More than 120 guests representing Mercy High School, Archbishop Riordan High School, and
the Schools of the Sacred Heart attended the annual Kristallnacht event hosted by Mercy and
The Helen and Joe Farkas Center. Participants listened to the testimonies of a WWII Holocaust
survivor and El Salvador death squad survivor and responded by writing poetry and messages
on labels they tied to suitcases. These suitcases are now part of a traveling art exhibit on the
Mercy’s religion and art departments worked together to bring this project to life. The project
includes the work of foreign language students who translated the messages and poetry onto
cards that are also part of the exhibit.
The traveling art piece is still in progress with each religion class contributing to the luggage
tags with more responses to different immigrant and deportation stories. The students move the
suitcases to a new spot every day. The Mercy community sees the collection of luggage in one
location one day and then discover them elsewhere on campus the following day.
The moving art exhibit seeks to represent immigrant journeys and how displaced people travel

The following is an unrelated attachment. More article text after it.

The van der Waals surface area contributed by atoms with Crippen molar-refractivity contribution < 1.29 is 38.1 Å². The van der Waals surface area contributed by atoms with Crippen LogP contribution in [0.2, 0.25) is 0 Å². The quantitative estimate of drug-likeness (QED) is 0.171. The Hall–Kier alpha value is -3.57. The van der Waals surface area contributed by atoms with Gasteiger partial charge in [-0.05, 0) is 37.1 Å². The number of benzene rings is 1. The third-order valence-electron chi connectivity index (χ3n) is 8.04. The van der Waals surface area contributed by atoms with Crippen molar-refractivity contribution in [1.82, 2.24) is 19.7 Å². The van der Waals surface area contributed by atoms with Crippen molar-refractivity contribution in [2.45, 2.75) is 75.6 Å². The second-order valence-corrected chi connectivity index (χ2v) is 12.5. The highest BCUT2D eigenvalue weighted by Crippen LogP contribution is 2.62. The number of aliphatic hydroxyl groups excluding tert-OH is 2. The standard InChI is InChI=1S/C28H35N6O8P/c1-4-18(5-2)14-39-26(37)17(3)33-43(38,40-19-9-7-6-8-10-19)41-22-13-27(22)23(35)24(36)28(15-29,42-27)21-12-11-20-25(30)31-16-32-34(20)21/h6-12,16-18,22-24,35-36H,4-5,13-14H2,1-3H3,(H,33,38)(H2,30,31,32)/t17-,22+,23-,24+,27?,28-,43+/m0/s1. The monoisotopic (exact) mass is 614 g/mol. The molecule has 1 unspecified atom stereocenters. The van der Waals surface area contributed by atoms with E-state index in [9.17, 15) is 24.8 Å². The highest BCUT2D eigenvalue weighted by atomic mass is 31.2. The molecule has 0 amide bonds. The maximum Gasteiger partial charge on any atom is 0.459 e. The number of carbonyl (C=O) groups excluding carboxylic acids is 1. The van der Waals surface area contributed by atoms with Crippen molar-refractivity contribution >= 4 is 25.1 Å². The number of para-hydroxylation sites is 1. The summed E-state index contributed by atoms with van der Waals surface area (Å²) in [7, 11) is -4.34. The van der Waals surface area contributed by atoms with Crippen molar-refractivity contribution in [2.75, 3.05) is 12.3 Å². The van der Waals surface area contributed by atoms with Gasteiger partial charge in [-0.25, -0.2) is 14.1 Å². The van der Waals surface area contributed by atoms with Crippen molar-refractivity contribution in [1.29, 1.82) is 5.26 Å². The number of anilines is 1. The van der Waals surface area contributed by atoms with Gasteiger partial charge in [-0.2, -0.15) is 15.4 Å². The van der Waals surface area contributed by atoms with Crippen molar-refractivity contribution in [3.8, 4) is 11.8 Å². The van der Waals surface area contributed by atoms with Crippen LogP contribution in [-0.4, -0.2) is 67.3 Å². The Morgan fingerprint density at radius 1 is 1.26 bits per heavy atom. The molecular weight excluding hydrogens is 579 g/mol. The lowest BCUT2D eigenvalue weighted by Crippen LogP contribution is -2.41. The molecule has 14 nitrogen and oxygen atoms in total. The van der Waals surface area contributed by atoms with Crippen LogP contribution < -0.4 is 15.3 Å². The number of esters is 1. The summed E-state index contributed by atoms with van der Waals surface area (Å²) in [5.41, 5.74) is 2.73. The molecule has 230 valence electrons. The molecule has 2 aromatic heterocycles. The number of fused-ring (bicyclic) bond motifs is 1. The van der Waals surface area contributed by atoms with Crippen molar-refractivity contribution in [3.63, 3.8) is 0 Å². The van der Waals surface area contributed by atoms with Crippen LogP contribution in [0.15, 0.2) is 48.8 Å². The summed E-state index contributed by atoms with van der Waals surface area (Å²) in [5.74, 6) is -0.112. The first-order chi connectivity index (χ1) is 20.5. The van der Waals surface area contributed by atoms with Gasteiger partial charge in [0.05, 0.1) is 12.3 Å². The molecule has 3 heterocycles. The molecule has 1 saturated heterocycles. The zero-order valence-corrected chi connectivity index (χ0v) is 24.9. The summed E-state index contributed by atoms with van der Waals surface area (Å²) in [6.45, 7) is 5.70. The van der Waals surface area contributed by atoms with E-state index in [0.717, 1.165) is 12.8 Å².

from one location: a border, another place to rest, or to a station house. Each story is unique
and the tags created by the student viewers and listeners tell the story of the places these
people are leaving, what they carry, and how they are treated along the way.
Women in the Arts students enjoyed a lesson and lecture by Chelsea Ryoko Wong, San Francisco-based painter and muralist who, in her work, captures world culture and contemporary life. She spoke to students about finding inspiration from the urban landscape Her work features vibrant and colorful scenes often busy with people. Wong encouraged the student artists to stay positive, happy, and open-minded as they created their own art.
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Mercy's Art Program, in partnership with the World Languages Department put together this year's Dia de los Muertos altar. All members of the school community were invited to take the time to remember and honor deceased loved ones. Ceramics students worked tirelessly to create the beautiful display.